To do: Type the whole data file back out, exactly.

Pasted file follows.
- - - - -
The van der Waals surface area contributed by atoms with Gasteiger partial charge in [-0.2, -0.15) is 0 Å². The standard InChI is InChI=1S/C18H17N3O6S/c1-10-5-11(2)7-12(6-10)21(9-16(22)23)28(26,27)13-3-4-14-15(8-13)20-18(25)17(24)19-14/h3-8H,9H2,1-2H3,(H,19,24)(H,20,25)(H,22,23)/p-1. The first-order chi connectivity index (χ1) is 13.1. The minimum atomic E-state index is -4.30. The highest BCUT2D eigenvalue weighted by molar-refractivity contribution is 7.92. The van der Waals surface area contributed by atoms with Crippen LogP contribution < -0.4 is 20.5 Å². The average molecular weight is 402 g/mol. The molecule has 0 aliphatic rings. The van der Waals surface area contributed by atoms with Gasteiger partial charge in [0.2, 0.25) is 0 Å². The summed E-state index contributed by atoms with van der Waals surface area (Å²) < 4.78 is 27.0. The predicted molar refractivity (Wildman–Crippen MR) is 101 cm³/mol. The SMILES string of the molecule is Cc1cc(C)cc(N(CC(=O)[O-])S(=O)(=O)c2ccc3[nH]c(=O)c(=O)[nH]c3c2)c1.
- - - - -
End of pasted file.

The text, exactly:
The van der Waals surface area contributed by atoms with Gasteiger partial charge in [-0.2, -0.15) is 0 Å². The standard InChI is InChI=1S/C18H17N3O6S/c1-10-5-11(2)7-12(6-10)21(9-16(22)23)28(26,27)13-3-4-14-15(8-13)20-18(25)17(24)19-14/h3-8H,9H2,1-2H3,(H,19,24)(H,20,25)(H,22,23)/p-1. The first-order chi connectivity index (χ1) is 13.1. The minimum atomic E-state index is -4.30. The highest BCUT2D eigenvalue weighted by molar-refractivity contribution is 7.92. The van der Waals surface area contributed by atoms with Crippen LogP contribution < -0.4 is 20.5 Å². The average molecular weight is 402 g/mol. The molecule has 0 aliphatic rings. The van der Waals surface area contributed by atoms with Gasteiger partial charge in [0.2, 0.25) is 0 Å². The summed E-state index contributed by atoms with van der Waals surface area (Å²) < 4.78 is 27.0. The predicted molar refractivity (Wildman–Crippen MR) is 101 cm³/mol. The SMILES string of the molecule is Cc1cc(C)cc(N(CC(=O)[O-])S(=O)(=O)c2ccc3[nH]c(=O)c(=O)[nH]c3c2)c1.